Personnel and Medical Records
A typical personnel file has information about service dates, marital status, dependents, rank, salary, assignments, education level, decorations, service number, birth date and place, death date and place, and sometimes a photo. For an explanation of how to apply for a personnel file using the National Archives form SF 180 and Internet links to the form, go to http://www.archives.gov/veterans/military-service-records/standard-form-180.html. Also use SF 180 to request a "complete" military medical file, which is in separate archives.
Message Boards and Queries
Use the Internet to contact people who may be able to tell you more about your veteran, his military unit, or its history. Post queries on the "Military Search Bulletin Board" at http://tracksomebody.com/?tag=military-search-bulletin-board or at http://boards.ancestry.com/topics.military.wwii/mb.ashx.
Cyndi's List of genealogy sites on the Internet has two categories linking you to relevant resources, repositories, people, societies, and records:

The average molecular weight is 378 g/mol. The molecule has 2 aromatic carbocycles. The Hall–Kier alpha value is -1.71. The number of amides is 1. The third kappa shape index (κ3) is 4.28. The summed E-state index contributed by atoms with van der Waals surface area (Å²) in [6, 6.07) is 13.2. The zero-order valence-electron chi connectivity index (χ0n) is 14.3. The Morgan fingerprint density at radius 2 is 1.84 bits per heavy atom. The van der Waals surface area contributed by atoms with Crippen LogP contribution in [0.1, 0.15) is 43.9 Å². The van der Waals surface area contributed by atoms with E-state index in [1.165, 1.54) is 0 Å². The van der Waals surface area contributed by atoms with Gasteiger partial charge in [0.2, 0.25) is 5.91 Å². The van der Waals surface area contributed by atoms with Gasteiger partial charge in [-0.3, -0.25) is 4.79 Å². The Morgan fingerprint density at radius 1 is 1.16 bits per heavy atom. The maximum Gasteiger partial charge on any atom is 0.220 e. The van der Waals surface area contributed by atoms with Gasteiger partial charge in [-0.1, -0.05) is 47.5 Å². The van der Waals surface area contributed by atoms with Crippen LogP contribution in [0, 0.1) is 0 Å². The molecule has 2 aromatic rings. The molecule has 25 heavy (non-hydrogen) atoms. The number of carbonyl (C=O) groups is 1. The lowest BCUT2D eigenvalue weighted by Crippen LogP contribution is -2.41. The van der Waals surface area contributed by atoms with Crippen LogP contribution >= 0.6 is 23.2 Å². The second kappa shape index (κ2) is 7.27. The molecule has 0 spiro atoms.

Internet Search Engines
Use search engines like Google to search for information about the history of World War II battles, military units, and individuals with unusual names. Use the ARC search engine at www.archives.gov/research/arc/ to help find World War II records preserved at the National Archives.
Army and Army Air Force Casualty Lists are on the Internet at http://wwwarchives.gov/research/arc/ww1/army-casualties/. Within each county they are slphabetical by name and only include those who died from wounds received in the line of duty. They show name rank, serial number, and type of casualty. Navy, Marine, and Coast Guard Casualty Lists are at http://wwwarchives.gov/research/arc/ww2/navy-casualties/index.html. Each state list is alphabetical divided by the casualty type, including wounded and recovered. Also shows next of kin address. For a guide to the National Archives record groups on this topic, see: